CAPITAL STRUCTURE POLICIES : Implementing a debt policy
Once a financial structure has been chosen, the task of the treasurer is to reduce the cost of debt, while retaining as much flexibility as possible.
To manage the company's net debt and raise funds in line with the main items on his cash flow budget, the treasurer can:
- use the assets on the balance sheet or not;
- negotiate OTC products with banks or tap the financial markets.
Bank financing is a question of negotiation and intermediation whereas primary market financing is governed by market forces. The choice for SMEs between bank financing and tapping the markets is a theoretical one, given that bank financing is in a much stronger position and due to the virtual impossibility of SMEs being able to use market products, given their size.
Using collateral definitely reduces the cost of a loan and may sometimes allow a company to obtain financing that it could not get based only on its intrinsic qualities. Using collateral makes it possible to isolate the various economic risks.
The debt held by creditors with either a security claim or a priority claim on repayment of the principal and the interest is generally called senior debt. Legal or contractual provisions may rank certain creditors behind chirographic creditors, thus making them “subordinated creditors”. This means that if the company is wound up, they are paid after the preferred creditors but before the shareholders. In exchange for taking on a greater risk, subordinated creditors demand a higher interest rate than the holders of less risky debt, in particular the senior creditors.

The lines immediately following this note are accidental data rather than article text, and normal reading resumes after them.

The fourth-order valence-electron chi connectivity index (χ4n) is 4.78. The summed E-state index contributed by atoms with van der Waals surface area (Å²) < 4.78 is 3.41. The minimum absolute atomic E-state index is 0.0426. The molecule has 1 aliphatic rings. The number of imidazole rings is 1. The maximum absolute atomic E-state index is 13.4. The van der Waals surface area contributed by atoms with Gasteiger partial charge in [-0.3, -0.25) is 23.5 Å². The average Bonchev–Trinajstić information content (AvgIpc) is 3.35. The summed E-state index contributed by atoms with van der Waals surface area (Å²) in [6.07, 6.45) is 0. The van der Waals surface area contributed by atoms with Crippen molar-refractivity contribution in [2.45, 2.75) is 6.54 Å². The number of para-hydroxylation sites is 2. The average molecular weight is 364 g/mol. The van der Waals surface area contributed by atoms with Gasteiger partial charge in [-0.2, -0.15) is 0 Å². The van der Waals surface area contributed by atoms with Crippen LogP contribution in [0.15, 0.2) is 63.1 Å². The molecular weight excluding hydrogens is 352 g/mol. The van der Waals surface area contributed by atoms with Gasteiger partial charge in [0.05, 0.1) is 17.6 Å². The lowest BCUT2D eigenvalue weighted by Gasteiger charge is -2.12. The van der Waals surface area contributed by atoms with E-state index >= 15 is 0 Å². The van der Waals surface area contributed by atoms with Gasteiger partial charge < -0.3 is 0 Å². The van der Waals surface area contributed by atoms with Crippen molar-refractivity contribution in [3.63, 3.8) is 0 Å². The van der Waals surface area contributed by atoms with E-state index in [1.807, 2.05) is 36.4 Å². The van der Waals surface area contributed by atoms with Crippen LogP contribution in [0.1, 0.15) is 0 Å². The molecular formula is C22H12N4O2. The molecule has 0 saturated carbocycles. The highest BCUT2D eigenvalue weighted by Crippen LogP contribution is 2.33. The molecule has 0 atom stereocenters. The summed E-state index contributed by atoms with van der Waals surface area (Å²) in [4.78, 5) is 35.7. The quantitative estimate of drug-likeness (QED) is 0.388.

Other important debt parameters include the type of interest rate, fixed or floating, the choice of which depends, often wrongly, on the financial director's expectations of what interest rates are going to do.
Once a bank debt has been contracted, it is quite often renegotiated. This is because either the company, having improved its financial situation, wishes to reduce the cost of its debt or to modify the duration, or because it is forced to do so because it has failed to comply with the covenants.
A good debt policy is a policy that leaves cash on the balance sheet in order to be able to deal with the unexpected and to reduce risk, to reassure the company's partners and to enable it to seize investment opportunities.
Finally, the financial director would be advised to have close relationships with a limited number of banks to diversify the company's sources of financing among the different providers of debt, to adapt the maturity of debts to the likely profile of cash flows, and to agree to covenants and asset-backed financings very cautiously, in order to retain as much room for manoeuvre as possible.